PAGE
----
1989 Peugeot skip find restoration

Discussion in 'Vintage and Classic Bikes' started by Teuchter, 2 Aug 2012.

  1. Teuchter

    Teuchter Über Member

    Location:
    Erskine, Scotland
    At the weekend I finished a project road bike that I'd found in a local skip. This was it as I found it. Knackered steel wheels, missing chain and saddle and needing a general tidy up. I'd never heard of the brand (Fuzion) but on the plus side, I'd been on the lookout for a winter commuting bike and it was just the size I was looking for. I decided that if I could get the stem and seatpost out, I'd give fixing it a go.
    7334215578_5c00bdf4e6_z.jpg
    It all came apart easily but I still had no idea what it was until I started rubbing down the paintwork to redo it in black hammerite (easier to touch up the inevitable scrapes from commuting use and abuse than a spray paint job and it wasn't worth anything more elaborate).

    7344542146_2fe84c8a1c_z.jpg
    I've been able to identify it as a 1989 Peugeot Le Tour. It has a low end Carbolite frame and components but will do the job I'm asking of it fine.

    The finished bike.
    7632076674_8621aa3272_z.jpg
    Here's what I used on it:
    Original parts retained:
    Peugeot carbolite frame and forks (repainted in black smooth Hammerite I had lying around)
    stem and handlebars
    headset
    seat post
    CLB brake calipers
    crankset
    bottom bracket
    Sachs-Huret front derailleur
    Sachs-Huret downtube shifters

    New replacement parts:
    wheels (cheap Weinmann alloy rims on even cheaper hubs)
    6 speed freewheel
    Tektro brake levers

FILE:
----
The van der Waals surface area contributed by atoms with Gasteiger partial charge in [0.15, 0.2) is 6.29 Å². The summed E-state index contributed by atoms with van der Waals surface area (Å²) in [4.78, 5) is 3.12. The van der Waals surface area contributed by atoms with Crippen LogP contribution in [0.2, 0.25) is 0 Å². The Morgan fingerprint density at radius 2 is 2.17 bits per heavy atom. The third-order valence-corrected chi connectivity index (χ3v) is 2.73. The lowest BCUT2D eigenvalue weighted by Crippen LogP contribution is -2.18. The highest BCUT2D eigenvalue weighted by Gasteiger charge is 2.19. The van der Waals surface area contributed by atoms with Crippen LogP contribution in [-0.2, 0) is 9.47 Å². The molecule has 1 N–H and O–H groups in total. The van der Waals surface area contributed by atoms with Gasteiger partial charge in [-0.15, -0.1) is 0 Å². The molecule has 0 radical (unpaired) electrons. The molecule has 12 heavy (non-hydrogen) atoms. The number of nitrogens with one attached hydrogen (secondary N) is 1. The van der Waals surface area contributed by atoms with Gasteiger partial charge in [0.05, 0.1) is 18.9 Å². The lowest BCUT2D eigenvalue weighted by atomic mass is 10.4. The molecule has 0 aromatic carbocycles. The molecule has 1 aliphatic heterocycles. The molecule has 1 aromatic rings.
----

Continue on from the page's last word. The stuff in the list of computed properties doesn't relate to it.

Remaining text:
Chain
    Brake and gear cables
    Brake blocks
    Bar tape

    Parts bin or 2nd hand replacement parts:
    Schwalbe marathon plus tyres (parts bin)
    San Marco Rolls saddle (parts bin)
    MKS pedals with metal toe clips (parts bin)
    Shimano 600 rear derailleur (eBay)

    I've done about 40 miles on it this week so far and it's a nice, comfortable ride. First time using downtube shifters for a few years but that's quickly becoming second nature again once I got myself out of the habit of trying to shift using brifters.

    Mudguards and a rack will hopefully be next to finish it off for its intended purpose.

    I've documented the build with photos here:
    http://www.flickr.com/photos/pete_johnson/sets/72157630064599954/with/7632076674/
     
  2. MattHB

    MattHB Proud Daddy

    What a great job :smile: lovely looking bike now
     
  3. Alex11

    Alex11 Active Member

    Location:
    South West
    Absolute corker.

    Where did you find this in a skip?!
     
  4. Alan Whicker

    Alan Whicker Senior Member

    Lovely. How come I only find BSOs in skips?
     
  5. OP
    OP
    Teuchter

    Teuchter Über Member

    Location:
    Erskine, Scotland
    Thanks for the comments. I've never brush painted a frame before but pleased enough with how it came out - at least for commuting duties.

    The bike was in a local council recycling centre. I always have a look in the metal skip if I'm dropping anything off there and on seeing this, offered one of the workers a tenner for it once he'd fished it out. He did ask if I wouldn't prefer the garishly decalled, full suspension supermarket mountain bike that was also in there...
     
  6. Alex11

    Alex11 Active Member

    Location:
    South West
    Brilliant :-) I'll definitely be down to the local recycling then!